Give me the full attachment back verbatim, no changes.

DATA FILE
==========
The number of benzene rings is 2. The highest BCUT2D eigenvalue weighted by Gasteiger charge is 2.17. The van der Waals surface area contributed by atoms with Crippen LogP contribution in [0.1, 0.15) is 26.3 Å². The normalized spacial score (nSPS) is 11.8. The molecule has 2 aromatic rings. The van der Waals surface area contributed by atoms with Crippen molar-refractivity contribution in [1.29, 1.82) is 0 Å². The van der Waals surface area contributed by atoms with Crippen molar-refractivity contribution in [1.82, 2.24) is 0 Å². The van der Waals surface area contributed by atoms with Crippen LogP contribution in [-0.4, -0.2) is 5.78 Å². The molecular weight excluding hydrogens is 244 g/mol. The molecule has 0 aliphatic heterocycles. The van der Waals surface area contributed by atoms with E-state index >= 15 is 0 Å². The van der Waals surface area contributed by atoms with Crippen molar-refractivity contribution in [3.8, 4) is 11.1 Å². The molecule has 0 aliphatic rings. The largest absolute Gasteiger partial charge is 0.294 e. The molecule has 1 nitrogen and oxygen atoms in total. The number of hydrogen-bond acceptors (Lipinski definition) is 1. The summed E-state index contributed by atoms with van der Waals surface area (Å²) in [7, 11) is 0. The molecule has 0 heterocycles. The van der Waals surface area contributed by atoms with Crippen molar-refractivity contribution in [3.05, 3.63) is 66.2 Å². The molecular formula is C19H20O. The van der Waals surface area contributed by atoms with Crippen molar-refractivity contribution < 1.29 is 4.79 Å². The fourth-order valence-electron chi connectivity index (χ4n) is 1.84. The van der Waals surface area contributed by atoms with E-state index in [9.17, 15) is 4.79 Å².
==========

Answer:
The number of benzene rings is 2. The highest BCUT2D eigenvalue weighted by Gasteiger charge is 2.17. The van der Waals surface area contributed by atoms with Crippen LogP contribution in [0.1, 0.15) is 26.3 Å². The normalized spacial score (nSPS) is 11.8. The molecule has 2 aromatic rings. The van der Waals surface area contributed by atoms with Crippen molar-refractivity contribution in [1.29, 1.82) is 0 Å². The van der Waals surface area contributed by atoms with Crippen molar-refractivity contribution in [1.82, 2.24) is 0 Å². The van der Waals surface area contributed by atoms with Crippen LogP contribution in [-0.4, -0.2) is 5.78 Å². The molecular weight excluding hydrogens is 244 g/mol. The molecule has 0 aliphatic heterocycles. The van der Waals surface area contributed by atoms with E-state index >= 15 is 0 Å². The van der Waals surface area contributed by atoms with Crippen molar-refractivity contribution in [3.8, 4) is 11.1 Å². The molecule has 0 aliphatic rings. The largest absolute Gasteiger partial charge is 0.294 e. The molecule has 1 nitrogen and oxygen atoms in total. The number of hydrogen-bond acceptors (Lipinski definition) is 1. The summed E-state index contributed by atoms with van der Waals surface area (Å²) in [7, 11) is 0. The molecule has 0 heterocycles. The van der Waals surface area contributed by atoms with Crippen molar-refractivity contribution in [3.05, 3.63) is 66.2 Å². The molecular formula is C19H20O. The van der Waals surface area contributed by atoms with Crippen molar-refractivity contribution < 1.29 is 4.79 Å². The fourth-order valence-electron chi connectivity index (χ4n) is 1.84. The van der Waals surface area contributed by atoms with E-state index in [9.17, 15) is 4.79 Å².